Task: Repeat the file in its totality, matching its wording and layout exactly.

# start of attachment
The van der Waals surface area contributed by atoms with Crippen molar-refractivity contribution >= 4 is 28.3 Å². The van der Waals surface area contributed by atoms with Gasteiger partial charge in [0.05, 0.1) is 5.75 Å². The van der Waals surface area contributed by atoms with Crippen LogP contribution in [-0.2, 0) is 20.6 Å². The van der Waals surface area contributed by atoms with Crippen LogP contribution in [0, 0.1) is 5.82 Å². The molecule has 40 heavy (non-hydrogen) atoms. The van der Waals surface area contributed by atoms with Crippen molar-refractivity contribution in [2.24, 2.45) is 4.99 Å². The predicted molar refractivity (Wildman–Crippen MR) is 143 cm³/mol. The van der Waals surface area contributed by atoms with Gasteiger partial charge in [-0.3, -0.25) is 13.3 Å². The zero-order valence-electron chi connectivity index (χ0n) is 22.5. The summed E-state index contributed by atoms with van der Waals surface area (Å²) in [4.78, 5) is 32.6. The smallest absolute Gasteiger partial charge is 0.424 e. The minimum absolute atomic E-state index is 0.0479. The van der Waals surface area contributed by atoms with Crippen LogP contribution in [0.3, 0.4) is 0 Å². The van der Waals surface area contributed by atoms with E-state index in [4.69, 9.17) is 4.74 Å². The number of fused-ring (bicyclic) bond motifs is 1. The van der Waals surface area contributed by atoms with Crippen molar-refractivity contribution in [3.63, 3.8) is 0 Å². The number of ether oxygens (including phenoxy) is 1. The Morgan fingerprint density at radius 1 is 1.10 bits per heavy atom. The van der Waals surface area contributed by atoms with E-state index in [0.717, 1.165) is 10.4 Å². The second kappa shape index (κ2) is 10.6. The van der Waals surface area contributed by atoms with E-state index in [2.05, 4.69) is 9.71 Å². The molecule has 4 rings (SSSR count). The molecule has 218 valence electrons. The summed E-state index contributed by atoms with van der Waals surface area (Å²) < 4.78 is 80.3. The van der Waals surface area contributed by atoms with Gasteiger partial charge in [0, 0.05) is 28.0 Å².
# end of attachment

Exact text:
The van der Waals surface area contributed by atoms with Crippen molar-refractivity contribution >= 4 is 28.3 Å². The van der Waals surface area contributed by atoms with Gasteiger partial charge in [0.05, 0.1) is 5.75 Å². The van der Waals surface area contributed by atoms with Crippen LogP contribution in [-0.2, 0) is 20.6 Å². The van der Waals surface area contributed by atoms with Crippen LogP contribution in [0, 0.1) is 5.82 Å². The molecule has 40 heavy (non-hydrogen) atoms. The van der Waals surface area contributed by atoms with Crippen molar-refractivity contribution in [2.24, 2.45) is 4.99 Å². The predicted molar refractivity (Wildman–Crippen MR) is 143 cm³/mol. The van der Waals surface area contributed by atoms with Gasteiger partial charge in [-0.3, -0.25) is 13.3 Å². The zero-order valence-electron chi connectivity index (χ0n) is 22.5. The summed E-state index contributed by atoms with van der Waals surface area (Å²) in [4.78, 5) is 32.6. The smallest absolute Gasteiger partial charge is 0.424 e. The minimum absolute atomic E-state index is 0.0479. The van der Waals surface area contributed by atoms with Crippen LogP contribution in [0.3, 0.4) is 0 Å². The van der Waals surface area contributed by atoms with E-state index in [4.69, 9.17) is 4.74 Å². The number of fused-ring (bicyclic) bond motifs is 1. The van der Waals surface area contributed by atoms with Crippen molar-refractivity contribution in [3.63, 3.8) is 0 Å². The number of ether oxygens (including phenoxy) is 1. The Morgan fingerprint density at radius 1 is 1.10 bits per heavy atom. The van der Waals surface area contributed by atoms with E-state index in [0.717, 1.165) is 10.4 Å². The second kappa shape index (κ2) is 10.6. The van der Waals surface area contributed by atoms with E-state index in [2.05, 4.69) is 9.71 Å². The molecule has 4 rings (SSSR count). The molecule has 218 valence electrons. The summed E-state index contributed by atoms with van der Waals surface area (Å²) < 4.78 is 80.3. The van der Waals surface area contributed by atoms with Gasteiger partial charge in [0, 0.05) is 28.0 Å².